Broadway Bill (1934) was a Comedy - Drama Film directed by Frank Capra and produced by Frank Capra and Harry Cohn.
FAY WRAY AND ROBERT RISKIN, THE BLOGATHON: Black Moon and Broadway Bill, a busy 1934on Mar 3, 2019 From Caftan Woman
Classic Movie Hub and Once Upon a Screen observe the release of Victoria Riskin's book about her famous parents and their 1942-1955 marriage with a blogathon running on March 2nd, here and 3rd, here. Hollywood in 1934 was grappling with the prospect of truly enforcing the Production Code, which w... Read full article
Broadway Bill and Riding High (Frank Capra, 1934 and 1950)By Judy on May 28, 2016 From Movie Classics
I’m still on the blogathon trail! This is my contribution to the Animals in Film Blogathon, which is being hosted by Crystal of In the Good Old Days of Classic Hollywood. Please do go along and look at the other postings. Horse-racing tale Broadway Bill was clearly a story which meant a lot to... Read full article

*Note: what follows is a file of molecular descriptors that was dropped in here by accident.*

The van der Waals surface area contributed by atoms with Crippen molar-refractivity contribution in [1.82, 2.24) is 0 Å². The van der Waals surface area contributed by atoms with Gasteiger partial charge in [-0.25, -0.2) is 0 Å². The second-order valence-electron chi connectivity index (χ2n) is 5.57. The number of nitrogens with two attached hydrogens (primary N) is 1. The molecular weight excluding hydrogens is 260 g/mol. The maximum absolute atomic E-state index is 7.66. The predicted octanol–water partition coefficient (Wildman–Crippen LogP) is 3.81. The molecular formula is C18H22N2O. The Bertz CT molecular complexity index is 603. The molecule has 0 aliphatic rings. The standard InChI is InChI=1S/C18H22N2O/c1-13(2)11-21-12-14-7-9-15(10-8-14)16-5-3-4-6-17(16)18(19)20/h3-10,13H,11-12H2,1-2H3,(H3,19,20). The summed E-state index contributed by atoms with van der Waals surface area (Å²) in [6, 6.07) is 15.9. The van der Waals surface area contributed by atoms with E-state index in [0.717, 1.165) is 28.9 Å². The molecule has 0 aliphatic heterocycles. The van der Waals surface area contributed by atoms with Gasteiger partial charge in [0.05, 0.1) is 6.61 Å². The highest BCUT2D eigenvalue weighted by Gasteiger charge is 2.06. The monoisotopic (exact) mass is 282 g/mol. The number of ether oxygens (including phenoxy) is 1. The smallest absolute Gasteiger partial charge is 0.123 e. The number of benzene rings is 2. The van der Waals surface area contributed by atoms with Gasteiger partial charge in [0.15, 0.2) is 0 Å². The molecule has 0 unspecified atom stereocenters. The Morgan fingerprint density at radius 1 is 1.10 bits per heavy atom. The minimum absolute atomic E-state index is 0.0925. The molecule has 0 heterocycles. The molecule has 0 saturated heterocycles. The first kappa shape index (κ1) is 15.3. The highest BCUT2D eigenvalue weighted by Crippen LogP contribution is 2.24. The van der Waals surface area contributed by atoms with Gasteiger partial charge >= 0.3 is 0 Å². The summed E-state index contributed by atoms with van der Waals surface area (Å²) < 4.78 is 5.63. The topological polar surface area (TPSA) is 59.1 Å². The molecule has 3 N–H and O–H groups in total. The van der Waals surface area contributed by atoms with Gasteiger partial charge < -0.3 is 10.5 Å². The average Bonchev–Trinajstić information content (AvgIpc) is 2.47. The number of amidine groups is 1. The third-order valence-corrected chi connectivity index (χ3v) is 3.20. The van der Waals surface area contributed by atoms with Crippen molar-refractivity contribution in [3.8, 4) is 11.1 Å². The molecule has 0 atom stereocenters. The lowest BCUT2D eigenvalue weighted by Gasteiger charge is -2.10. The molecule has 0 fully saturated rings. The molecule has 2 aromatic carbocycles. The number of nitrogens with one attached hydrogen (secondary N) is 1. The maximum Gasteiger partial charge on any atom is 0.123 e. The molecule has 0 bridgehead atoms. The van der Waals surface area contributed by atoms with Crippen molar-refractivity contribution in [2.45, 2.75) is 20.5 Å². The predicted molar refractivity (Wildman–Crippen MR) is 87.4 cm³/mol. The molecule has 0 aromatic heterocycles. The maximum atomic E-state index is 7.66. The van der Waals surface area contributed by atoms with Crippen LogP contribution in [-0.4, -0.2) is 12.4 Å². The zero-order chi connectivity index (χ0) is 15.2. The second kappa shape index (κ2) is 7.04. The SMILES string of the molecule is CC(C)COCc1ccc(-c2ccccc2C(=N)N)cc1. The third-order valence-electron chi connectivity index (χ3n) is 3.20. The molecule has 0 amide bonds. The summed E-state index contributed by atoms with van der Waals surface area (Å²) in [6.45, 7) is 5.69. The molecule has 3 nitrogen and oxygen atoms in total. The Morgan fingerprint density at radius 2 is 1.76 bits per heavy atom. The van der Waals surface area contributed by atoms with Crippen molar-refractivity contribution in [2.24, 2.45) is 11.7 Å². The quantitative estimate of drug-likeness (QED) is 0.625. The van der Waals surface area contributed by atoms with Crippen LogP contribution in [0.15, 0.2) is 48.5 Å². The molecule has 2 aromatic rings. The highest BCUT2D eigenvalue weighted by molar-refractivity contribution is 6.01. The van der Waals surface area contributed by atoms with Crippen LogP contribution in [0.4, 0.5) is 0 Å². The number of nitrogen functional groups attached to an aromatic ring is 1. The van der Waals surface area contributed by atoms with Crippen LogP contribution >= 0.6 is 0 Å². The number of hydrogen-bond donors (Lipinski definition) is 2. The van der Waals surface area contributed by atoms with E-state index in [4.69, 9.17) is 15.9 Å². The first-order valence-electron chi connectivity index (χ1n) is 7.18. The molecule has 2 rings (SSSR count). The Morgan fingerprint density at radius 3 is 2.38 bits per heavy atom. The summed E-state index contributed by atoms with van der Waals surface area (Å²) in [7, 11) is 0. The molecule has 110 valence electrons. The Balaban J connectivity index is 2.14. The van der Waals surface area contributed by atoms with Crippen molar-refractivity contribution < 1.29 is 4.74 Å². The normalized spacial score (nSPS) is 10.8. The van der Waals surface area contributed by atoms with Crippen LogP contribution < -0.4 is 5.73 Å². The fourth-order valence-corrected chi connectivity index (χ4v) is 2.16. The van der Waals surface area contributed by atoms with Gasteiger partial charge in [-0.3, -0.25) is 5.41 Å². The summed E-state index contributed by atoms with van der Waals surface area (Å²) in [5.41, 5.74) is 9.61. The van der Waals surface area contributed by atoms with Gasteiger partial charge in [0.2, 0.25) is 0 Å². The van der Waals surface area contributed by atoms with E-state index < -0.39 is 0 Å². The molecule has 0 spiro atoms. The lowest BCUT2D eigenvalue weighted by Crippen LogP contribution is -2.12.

“That’s not a family; it’s a disease”: Broadway Bill (1934)on Aug 1, 2014 From True Classics
In 1934, director Frank Capra released the seminal classic?It Happened One Night, a picture?that helped define the relatively new genre of screwball comedy. On the heels of that film’s monumental success, Capra followed up with another comedy,?Broadway Bill. But while?Night?became a perennial ... Read full article
Broadway Bill (1934) (2)By Brandy Dean on Apr 30, 2014 From Pretty Clever Films
Though not exactly “lost” or even “forgotten,” Frank Capra’s?Broadway Bill?(1934) is a delightful movie, that has never gotten the attention of other Capra offerings like?It Happened One Night (1934),?You Can’t Take it With You?(1938) and?Mr. Smith Goes to Washing... Read full article
BROADWAY BILLBy Dan Day Jr. on Apr 28, 2014 From The Hitless Wonder Movie Blog
My latest DVD-R purchase from the Warner Archive Collection is 1934's BROADWAY BILL. Why did I get this? Because it was one of the few films directed by Frank Capra that I had never seen. Out of all the features Frank Capra made during his time at Columbia, BROADWAY BILL may be the most obscure. Ca... Read full article
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Later remade as Riding High starring Bing Crosby.
In his autobiography, Frank Capra says he was disappointed in the film, mostly because Warner Baxter was deathly afraid of horses, so that he could not film many warm scenes between them. Baxter was "terrified of being bitten or kicked." It was the primary reason he remade the film Riding High with Bing Crosby, who loved horses.
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